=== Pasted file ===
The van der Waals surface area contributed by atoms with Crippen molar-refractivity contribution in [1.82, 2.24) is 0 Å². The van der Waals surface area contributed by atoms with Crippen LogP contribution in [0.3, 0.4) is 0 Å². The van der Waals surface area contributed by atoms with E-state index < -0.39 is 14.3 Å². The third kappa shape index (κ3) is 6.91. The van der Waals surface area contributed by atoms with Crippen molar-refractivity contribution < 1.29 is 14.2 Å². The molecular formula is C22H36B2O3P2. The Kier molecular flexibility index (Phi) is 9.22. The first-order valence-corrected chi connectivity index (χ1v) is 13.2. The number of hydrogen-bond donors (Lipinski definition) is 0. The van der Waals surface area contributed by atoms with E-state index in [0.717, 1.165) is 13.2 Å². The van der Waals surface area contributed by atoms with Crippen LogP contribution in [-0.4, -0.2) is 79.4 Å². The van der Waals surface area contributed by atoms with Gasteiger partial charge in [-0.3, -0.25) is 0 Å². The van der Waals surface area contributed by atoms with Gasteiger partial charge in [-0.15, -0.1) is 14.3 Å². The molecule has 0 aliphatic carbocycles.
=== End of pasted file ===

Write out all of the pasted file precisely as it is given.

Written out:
The van der Waals surface area contributed by atoms with Crippen molar-refractivity contribution in [1.82, 2.24) is 0 Å². The van der Waals surface area contributed by atoms with Crippen LogP contribution in [0.3, 0.4) is 0 Å². The van der Waals surface area contributed by atoms with E-state index < -0.39 is 14.3 Å². The third kappa shape index (κ3) is 6.91. The van der Waals surface area contributed by atoms with Crippen molar-refractivity contribution < 1.29 is 14.2 Å². The molecular formula is C22H36B2O3P2. The Kier molecular flexibility index (Phi) is 9.22. The first-order valence-corrected chi connectivity index (χ1v) is 13.2. The number of hydrogen-bond donors (Lipinski definition) is 0. The van der Waals surface area contributed by atoms with E-state index in [0.717, 1.165) is 13.2 Å². The van der Waals surface area contributed by atoms with Crippen LogP contribution in [-0.4, -0.2) is 79.4 Å². The van der Waals surface area contributed by atoms with Gasteiger partial charge in [-0.3, -0.25) is 0 Å². The van der Waals surface area contributed by atoms with Gasteiger partial charge in [-0.15, -0.1) is 14.3 Å². The molecule has 0 aliphatic carbocycles.